What We Believe

We’ve heard from our new owner and have a better understanding of his values and beliefs. Here are some of ours.

We believe in a democratic workplace. We think that if you spend most of your life at work, you should have influence over the decisions that will affect you.

The best way to achieve that is to elect leaders who will keep you informed, listen to your concerns and represent you in talks with the company.

As in any democracy, we don’t expect everyone to agree with every decision, but all of us should get the chance to know what’s going on and say what we think.

We believe that workers deserve to be treated fairly. Pay, benefits, job security and discipline should not be lxeft entirely to management discretion where they can become tools for favoritism and intimidation. If members are in danger of losing their jobs, they should have due process and someone in their corner to make sure that their rights have been respected.

We believe in each other. We know that we are strongest when we stick together. That’s why companies would always rather deal with us as individuals than as a group. We believe that when we support each other, all of us are better off.

Some of you have wondered about what kind of relationship the Guild will have with the new company. It is too soon to say.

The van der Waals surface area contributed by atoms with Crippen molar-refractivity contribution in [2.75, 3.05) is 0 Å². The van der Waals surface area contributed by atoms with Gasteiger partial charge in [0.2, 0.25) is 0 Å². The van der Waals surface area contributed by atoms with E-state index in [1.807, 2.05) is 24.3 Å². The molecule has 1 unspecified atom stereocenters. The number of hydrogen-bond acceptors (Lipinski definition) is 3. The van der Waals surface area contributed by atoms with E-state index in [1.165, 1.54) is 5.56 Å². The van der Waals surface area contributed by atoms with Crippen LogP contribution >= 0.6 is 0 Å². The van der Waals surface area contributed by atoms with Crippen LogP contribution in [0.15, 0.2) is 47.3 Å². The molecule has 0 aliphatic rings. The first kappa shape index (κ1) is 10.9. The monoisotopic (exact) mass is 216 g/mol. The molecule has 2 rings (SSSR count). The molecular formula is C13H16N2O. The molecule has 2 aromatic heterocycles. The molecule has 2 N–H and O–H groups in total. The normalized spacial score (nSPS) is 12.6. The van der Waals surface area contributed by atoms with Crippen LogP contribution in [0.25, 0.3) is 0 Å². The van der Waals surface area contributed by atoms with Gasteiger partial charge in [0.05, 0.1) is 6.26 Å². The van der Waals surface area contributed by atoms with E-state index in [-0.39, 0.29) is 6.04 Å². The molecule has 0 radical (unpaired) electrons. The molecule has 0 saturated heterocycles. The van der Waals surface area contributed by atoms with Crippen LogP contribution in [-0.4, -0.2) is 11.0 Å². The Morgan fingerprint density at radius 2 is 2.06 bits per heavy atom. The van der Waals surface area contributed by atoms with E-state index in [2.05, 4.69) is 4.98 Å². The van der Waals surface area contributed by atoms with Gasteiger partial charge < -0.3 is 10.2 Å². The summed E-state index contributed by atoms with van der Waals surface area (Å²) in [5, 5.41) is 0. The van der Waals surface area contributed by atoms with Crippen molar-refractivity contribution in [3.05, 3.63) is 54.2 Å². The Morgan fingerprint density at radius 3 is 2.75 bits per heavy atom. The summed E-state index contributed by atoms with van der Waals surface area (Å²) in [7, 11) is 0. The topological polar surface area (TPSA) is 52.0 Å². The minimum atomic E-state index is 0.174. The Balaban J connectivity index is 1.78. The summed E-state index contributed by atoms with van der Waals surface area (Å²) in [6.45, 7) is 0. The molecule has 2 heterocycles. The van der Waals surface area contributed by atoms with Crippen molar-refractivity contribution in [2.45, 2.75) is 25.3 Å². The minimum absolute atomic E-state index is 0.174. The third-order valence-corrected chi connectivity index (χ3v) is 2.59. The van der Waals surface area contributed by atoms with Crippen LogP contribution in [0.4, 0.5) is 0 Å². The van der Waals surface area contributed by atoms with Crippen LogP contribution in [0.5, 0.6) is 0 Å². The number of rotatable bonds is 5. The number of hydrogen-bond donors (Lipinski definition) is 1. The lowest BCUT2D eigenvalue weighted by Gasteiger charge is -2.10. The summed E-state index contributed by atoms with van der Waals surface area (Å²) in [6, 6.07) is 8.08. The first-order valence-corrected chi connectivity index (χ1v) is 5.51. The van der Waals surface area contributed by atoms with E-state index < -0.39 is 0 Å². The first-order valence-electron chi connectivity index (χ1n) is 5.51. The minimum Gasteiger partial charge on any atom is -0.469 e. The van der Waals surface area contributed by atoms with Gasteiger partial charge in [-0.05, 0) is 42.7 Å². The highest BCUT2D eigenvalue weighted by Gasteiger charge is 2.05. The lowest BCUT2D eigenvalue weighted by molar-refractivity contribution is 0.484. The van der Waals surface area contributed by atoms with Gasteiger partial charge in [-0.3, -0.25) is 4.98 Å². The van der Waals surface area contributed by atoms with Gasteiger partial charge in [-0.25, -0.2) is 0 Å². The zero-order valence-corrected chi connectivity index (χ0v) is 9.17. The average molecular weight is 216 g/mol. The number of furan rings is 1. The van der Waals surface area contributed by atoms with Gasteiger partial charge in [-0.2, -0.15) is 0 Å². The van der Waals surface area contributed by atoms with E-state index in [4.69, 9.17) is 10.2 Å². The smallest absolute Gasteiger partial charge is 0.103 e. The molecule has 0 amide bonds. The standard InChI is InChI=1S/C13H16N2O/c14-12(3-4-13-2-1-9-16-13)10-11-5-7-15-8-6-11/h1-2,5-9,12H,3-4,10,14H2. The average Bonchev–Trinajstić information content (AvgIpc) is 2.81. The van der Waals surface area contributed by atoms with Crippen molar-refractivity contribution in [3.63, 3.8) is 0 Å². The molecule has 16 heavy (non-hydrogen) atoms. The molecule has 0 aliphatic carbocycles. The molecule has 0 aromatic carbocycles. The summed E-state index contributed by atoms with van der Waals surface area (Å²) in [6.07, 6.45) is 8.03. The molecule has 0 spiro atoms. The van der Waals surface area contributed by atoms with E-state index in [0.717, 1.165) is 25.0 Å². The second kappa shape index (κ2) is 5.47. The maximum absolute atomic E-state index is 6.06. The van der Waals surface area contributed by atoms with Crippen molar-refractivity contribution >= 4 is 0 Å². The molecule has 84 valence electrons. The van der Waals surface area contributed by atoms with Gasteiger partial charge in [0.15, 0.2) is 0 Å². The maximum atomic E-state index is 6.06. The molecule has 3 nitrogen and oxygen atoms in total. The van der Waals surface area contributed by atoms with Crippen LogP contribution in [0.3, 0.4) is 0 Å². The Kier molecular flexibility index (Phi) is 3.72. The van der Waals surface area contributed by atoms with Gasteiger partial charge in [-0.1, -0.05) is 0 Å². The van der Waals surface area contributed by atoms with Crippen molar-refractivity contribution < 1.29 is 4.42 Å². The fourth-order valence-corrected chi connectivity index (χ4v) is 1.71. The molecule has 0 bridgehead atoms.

We are a union, but we have no contract. We hope to begin negotiations later this month and will let you know how they move forward.

Even without a contract, we have rights as union members including the right to speak up without the threat of retaliation. But if we don’t assert those rights it will be as if they don’t exist. We will not give up your rights and we will use all the tools we have under the law to make sure that they are honored.

That doesn’t mean that we have to be in conflict with the new owner. We share a strong common interest with him in the company’s success and we don’t gain anything by “winning” victories that lead to the failure of the enterprise.

On Thursday, the employees of the online-only publisher Gawker Media voted to unionize with the Writers Guild of America, East, even though Gawker has an enlightened owner who is generously sharing the company’s considerable wealth. Bernie Lunzer, president of The NewsGuild-CWA (who was not part of the Gawker drive) had these thoughts on why workers in a company like that might want a union.

“What is most important is that people understand that having a union is not about having bad management, or attacking management. It’s a conscious choice that you want to have a real say in what happens in your workplace. Our members are almost always more loyal and proud of their mastheads (digital and print) than the owners are.” We agree.

We are problem solvers, not troublemakers. Some of us are working for our fifth owner. A strong union has never been this company’s enemy. In fact, if not for the hard work and sacrifice of Guild members, the company probably would have folded by now.

We want to work with this owner to make the company more successful and return it to profitability. We ask only that he recognize our rights and respect that we speak with one voice.

In Solidarity,
Your Executive Board

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